Jenny McCarthy (yes, that Jenny McCarthy) wrote an op-ed on CNN.com today about her autistic child, and how her and husband Jim Carrey are helping recover from his condition. Then they drop the hint that childhood vaccinations caused or contributed to his autism. With all our thoughts and prayers with..
Jenny McCarthy (yes, that Jenny McCarthy) wrote an op-ed on CNN.com today about her autistic child, and how her and husband Jim Carrey are helping recover from his condition. Then they drop the hint that childhood vaccinations caused or contributed to his autism. With all our thoughts and prayers with their child, and with all due respect, we have to say that this is absurd.
You may have missed this, but there is a growing trend among people-who are in no way medical professionals (and who count Jenny McCarthy as one of their most vocal members)-to link vaccinations with autism. This is, of course, totally made up. There is no scientific evidence for it. One of the made up hypotheses is that a mercury-based preservative in vaccines was causing the problem. Then they took it out of vaccines. No change in autism diagnoses. Oh well, there must be something else then.
Sadly, a federal court that exists specifically for vaccine cases recently awarded money to the parents of an autistic girl, in some way admitting that the vaccines may have had something to do with her condition. And so, more and more crazed parents everywhere are preventing their kids from getting vaccinated, which is a severe public health hazard, and has already resulted in things like serious measles outbreaks that should not be happening in the 21st century. Here is a pretty clear-eyed Times op-ed from by a doctor (i.e., not by Jenny McCarthy) about how the entire theory is bunk.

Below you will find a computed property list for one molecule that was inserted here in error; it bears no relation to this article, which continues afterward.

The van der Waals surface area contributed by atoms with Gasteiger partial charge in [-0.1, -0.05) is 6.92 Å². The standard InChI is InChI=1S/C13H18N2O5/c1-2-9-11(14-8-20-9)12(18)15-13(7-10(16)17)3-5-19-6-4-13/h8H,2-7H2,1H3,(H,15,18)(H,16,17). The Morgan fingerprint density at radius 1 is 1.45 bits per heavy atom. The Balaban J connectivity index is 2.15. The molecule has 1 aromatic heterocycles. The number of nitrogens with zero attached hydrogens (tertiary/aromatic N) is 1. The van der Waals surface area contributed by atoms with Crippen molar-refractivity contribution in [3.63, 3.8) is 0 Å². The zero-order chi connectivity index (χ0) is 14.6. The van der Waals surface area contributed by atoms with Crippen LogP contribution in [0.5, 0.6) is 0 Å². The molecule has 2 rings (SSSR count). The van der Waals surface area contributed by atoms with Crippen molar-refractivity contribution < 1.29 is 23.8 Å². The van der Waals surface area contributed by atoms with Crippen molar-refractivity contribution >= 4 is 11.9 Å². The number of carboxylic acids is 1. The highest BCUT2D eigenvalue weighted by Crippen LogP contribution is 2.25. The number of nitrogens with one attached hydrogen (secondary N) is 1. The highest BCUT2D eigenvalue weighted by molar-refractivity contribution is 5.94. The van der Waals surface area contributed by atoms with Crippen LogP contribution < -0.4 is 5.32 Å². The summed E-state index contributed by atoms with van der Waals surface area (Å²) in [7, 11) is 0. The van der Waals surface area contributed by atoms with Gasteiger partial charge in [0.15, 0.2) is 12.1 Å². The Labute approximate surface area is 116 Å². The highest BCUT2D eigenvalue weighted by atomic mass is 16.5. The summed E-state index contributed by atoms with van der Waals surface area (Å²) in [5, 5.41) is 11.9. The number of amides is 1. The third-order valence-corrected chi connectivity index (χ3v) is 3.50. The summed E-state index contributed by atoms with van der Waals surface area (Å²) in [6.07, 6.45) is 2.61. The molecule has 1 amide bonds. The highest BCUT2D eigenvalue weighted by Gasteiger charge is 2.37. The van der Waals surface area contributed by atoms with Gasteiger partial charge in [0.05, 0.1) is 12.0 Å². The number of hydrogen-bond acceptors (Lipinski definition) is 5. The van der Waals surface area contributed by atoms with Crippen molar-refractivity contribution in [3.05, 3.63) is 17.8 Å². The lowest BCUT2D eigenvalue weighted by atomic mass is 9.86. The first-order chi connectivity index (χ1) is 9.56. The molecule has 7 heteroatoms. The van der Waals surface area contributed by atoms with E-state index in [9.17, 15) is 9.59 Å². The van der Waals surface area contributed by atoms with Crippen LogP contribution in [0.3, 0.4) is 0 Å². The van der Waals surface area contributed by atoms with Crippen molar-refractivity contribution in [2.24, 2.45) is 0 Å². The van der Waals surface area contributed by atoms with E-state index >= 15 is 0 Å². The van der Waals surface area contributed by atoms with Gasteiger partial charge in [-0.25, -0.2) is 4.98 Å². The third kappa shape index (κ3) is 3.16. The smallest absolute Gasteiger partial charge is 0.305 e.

The real question is, why does CNN think its ok to run this drivel? We understand that it's an op-ed and that "The opinions expressed in this commentary are solely those of the writer." If, say, Carmen Electra wanted to write an op-ed saying that the U.S. government was behind 9/11, or that the moon is made of cheese, they wouldn't allow it. This is on the same level of demonstrably false arguments that shouldn't be being put into a public forum, unless it's by doctors well-equipped to present serious scientific evidence to the contrary. ABC really got a lot of heat for letting the vaccines-cause-autsim drivel on to the execrable new show Eli Stone, and hopefully CNN will hear it for this, too.